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category

[kat-i-gawr-ee, -gohr-ee] /ˈkæt ɪˌgɔr i, -ˌgoʊr i/
noun, plural categories.
1.
any general or comprehensive division; a class.
2.
a classificatory division in any field of knowledge, as a phylum or any of its subdivisions in biology.
3.
Metaphysics.
  1. (in Aristotelian philosophy) any of the fundamental modes of existence, such as substance, quality, and quantity, as determined by analysis of the different possible kinds of predication.
  2. (in Kantian philosophy) any of the fundamental principles of the understanding, as the principle of causation.
  3. any classification of terms that is ultimate and not susceptible to further analysis.
4.
categories, Also called Guggenheim. (used with a singular verb) a game in which a key word and a list of categories, as dogs, automobiles, or rivers, are selected, and in which each player writes down a word in each category that begins with each of the letters of the key word, the player writing down the most words within a time limit being declared the winner.
5.
Mathematics. a type of mathematical object, as a set, group, or metric space, together with a set of mappings from such an object to other objects of the same type.
6.
Grammar, part of speech.
Origin
1580-1590
1580-90; < Late Latin catēgoria < Greek katēgoría accusation (also, kind of predication), equivalent to katḗgor(os) accuser, affirmer (katēgor(eîn) to accuse, affirm, literally, speak publicly against, equivalent to kata- cata- + -agoreîn to speak before the agora + -os noun suffix) + -ia -y3
Synonyms
1. group, grouping, type.
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Based on the Random House Dictionary, © Random House, Inc. 2014.
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Examples from the web for categories
  • Linguistic categories make up a system of surviving dogma-dogma of the unconscious.
  • Being a study of character which is incidentally historical, it does not stand apart from the accepted dramatic categories.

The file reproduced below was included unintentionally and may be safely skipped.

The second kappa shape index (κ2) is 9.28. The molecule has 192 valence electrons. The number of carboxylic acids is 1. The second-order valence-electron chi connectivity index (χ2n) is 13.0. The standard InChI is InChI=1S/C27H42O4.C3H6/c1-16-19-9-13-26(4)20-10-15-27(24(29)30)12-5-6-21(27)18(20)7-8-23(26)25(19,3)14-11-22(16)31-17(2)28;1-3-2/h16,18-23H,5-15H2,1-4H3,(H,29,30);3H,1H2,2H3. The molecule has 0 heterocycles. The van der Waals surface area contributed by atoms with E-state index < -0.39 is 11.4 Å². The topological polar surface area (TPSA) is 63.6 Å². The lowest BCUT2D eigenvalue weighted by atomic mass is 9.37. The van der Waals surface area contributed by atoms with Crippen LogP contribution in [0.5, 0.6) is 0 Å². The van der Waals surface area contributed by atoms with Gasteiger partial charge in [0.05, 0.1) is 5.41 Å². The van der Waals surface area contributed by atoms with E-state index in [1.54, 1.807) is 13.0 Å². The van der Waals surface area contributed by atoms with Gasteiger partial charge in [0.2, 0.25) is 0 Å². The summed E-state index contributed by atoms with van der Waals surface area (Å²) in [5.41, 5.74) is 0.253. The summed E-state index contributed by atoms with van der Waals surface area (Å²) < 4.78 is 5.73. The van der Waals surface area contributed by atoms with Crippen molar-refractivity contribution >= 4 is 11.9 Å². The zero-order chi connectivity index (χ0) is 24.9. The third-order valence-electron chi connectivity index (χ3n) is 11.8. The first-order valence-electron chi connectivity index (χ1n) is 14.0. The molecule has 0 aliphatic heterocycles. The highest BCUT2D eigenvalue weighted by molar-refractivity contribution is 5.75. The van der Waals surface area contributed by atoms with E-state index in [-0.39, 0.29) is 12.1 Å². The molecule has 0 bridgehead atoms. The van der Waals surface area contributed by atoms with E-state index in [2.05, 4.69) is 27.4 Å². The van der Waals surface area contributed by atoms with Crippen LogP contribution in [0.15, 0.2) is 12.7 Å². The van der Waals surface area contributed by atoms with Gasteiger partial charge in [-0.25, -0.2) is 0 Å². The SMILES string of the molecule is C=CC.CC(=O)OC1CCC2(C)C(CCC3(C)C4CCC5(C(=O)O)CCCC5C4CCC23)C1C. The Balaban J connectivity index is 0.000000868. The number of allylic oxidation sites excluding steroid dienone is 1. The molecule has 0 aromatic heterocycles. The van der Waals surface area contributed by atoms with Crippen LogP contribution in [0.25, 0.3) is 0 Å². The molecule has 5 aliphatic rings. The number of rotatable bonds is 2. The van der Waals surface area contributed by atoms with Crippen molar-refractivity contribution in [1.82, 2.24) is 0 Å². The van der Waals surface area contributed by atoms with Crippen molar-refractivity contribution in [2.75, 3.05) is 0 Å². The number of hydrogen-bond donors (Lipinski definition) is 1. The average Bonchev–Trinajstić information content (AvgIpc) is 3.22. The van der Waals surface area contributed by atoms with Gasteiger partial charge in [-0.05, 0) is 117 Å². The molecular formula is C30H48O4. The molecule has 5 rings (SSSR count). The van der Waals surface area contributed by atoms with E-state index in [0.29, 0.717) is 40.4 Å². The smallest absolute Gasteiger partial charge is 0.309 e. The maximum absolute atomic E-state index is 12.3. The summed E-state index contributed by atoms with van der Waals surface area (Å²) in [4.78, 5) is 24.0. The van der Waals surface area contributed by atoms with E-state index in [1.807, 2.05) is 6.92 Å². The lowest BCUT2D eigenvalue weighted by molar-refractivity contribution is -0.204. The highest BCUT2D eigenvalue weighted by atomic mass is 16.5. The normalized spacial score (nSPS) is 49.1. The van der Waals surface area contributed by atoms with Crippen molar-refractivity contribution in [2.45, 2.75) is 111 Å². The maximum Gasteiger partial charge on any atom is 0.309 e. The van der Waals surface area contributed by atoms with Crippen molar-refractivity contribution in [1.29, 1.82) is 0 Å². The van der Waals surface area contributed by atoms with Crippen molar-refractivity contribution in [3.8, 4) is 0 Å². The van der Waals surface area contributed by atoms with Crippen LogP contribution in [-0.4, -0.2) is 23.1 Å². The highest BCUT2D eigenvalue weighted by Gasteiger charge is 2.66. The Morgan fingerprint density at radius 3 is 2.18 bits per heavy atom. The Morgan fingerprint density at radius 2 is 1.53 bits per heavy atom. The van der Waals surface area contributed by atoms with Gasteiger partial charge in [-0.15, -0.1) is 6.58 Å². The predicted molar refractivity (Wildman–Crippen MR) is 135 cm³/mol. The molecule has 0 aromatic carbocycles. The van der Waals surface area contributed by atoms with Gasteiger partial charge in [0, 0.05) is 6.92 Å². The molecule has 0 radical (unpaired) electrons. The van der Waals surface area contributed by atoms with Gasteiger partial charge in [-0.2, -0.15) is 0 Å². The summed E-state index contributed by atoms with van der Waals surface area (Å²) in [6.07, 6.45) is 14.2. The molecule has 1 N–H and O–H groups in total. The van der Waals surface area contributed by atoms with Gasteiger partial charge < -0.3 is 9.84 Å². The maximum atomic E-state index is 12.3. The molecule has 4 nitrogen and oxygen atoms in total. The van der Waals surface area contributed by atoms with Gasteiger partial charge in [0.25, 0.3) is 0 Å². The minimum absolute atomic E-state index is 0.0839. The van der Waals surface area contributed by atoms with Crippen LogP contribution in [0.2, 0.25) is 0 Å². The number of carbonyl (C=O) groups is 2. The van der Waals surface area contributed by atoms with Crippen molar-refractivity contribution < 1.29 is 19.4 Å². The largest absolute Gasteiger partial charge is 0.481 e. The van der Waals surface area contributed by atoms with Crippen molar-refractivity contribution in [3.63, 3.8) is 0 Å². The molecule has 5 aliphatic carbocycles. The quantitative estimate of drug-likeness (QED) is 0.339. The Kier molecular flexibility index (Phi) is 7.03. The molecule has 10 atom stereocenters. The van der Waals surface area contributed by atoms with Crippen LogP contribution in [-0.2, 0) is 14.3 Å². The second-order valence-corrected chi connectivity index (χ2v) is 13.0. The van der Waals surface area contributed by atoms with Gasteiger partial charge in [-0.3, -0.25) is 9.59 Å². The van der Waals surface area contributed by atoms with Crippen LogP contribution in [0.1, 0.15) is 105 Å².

• The two alternations belong, then, to entirely different psychological categories.
  • Send us your photos in any of the six categories for your chance to win.
  • And some of the colleges don't report in all categories.
  • Some believe in clear sets of categories, but shy away from bright lines.
  • Try to keep your posts diverse across the different categories in a given time period.
  • Contest categories also included illustrations, informational graphics, videos and even interactive video games.
  • Ornamental species and forms can be divided into two categories: evergreen and deciduous.
  • Or pick one of their categories, such as natives or edibles.
British Dictionary definitions for categories

category

/ˈkætɪɡərɪ/
noun (pl) -ries
1.
a class or group of things, people, etc, possessing some quality or qualities in common; a division in a system of classification
2.
(metaphysics) any one of the most basic classes into which objects and concepts can be analysed
3.
  1. (in the philosophy of Aristotle) any one of ten most fundamental modes of being, such as quantity, quality, and substance
  2. (in the philosophy of Kant) one of twelve concepts required by human beings to interpret the empirical world
  3. any set of objects, concepts, or expressions distinguished from others within some logical or linguistic theory by the intelligibility of a specific set of statements concerning them See also category mistake
Word Origin
C15: from Late Latin catēgoria, from Greek katēgoria, from kategorein to accuse, assert
Collins English Dictionary - Complete & Unabridged 2012 Digital Edition
© William Collins Sons & Co. Ltd. 1979, 1986 © HarperCollins
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Word Origin and History for categories

category

n.

1580s, from Middle French catégorie, from Late Latin categoria, from Greek kategoria "accusation, prediction, category," verbal noun from kategorein "to speak against; to accuse, assert, predicate," from kata "down to" (or perhaps "against;" see cata-) + agoreuein "to harangue, to declaim (in the assembly)," from agora "public assembly" (see agora). Original sense of "accuse" weakened to "assert, name" by the time Aristotle applied kategoria to his 10 classes of things that can be named.

category should be used by no-one who is not prepared to state (1) that he does not mean class, & (2) that he knows the difference between the two .... [Fowler]

Online Etymology Dictionary, © 2010 Douglas Harper
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